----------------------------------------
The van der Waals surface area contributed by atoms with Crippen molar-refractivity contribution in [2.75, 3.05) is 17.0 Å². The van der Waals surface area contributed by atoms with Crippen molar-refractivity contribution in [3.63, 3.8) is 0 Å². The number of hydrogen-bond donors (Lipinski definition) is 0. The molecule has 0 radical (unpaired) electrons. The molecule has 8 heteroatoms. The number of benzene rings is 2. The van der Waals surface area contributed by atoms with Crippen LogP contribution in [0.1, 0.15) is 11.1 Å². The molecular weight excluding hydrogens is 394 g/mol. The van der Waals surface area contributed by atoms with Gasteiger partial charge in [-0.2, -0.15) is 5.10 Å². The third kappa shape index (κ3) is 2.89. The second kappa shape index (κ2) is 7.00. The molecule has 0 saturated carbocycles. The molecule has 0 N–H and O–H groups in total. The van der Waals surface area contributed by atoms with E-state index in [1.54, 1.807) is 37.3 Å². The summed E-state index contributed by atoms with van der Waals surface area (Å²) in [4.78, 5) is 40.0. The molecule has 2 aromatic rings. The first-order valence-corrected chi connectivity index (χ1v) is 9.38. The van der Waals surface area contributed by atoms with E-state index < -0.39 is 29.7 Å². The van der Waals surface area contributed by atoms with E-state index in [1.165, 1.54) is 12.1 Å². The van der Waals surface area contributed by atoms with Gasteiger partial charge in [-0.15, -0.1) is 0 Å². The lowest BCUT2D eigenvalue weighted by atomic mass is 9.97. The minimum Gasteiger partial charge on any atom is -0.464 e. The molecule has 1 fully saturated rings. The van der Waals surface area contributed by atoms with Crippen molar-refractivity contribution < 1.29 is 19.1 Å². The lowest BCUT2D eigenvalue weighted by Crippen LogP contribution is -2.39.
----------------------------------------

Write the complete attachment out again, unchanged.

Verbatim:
The van der Waals surface area contributed by atoms with Crippen molar-refractivity contribution in [2.75, 3.05) is 17.0 Å². The van der Waals surface area contributed by atoms with Crippen molar-refractivity contribution in [3.63, 3.8) is 0 Å². The number of hydrogen-bond donors (Lipinski definition) is 0. The molecule has 0 radical (unpaired) electrons. The molecule has 8 heteroatoms. The number of benzene rings is 2. The van der Waals surface area contributed by atoms with Crippen LogP contribution in [0.1, 0.15) is 11.1 Å². The molecular weight excluding hydrogens is 394 g/mol. The van der Waals surface area contributed by atoms with Gasteiger partial charge in [-0.2, -0.15) is 5.10 Å². The third kappa shape index (κ3) is 2.89. The second kappa shape index (κ2) is 7.00. The molecule has 0 saturated carbocycles. The molecule has 0 N–H and O–H groups in total. The van der Waals surface area contributed by atoms with E-state index in [1.54, 1.807) is 37.3 Å². The summed E-state index contributed by atoms with van der Waals surface area (Å²) in [4.78, 5) is 40.0. The molecule has 2 aromatic rings. The first-order valence-corrected chi connectivity index (χ1v) is 9.38. The van der Waals surface area contributed by atoms with E-state index < -0.39 is 29.7 Å². The van der Waals surface area contributed by atoms with E-state index in [1.165, 1.54) is 12.1 Å². The van der Waals surface area contributed by atoms with Gasteiger partial charge in [-0.15, -0.1) is 0 Å². The lowest BCUT2D eigenvalue weighted by atomic mass is 9.97. The minimum Gasteiger partial charge on any atom is -0.464 e. The molecule has 1 fully saturated rings. The van der Waals surface area contributed by atoms with Crippen molar-refractivity contribution < 1.29 is 19.1 Å². The lowest BCUT2D eigenvalue weighted by Crippen LogP contribution is -2.39.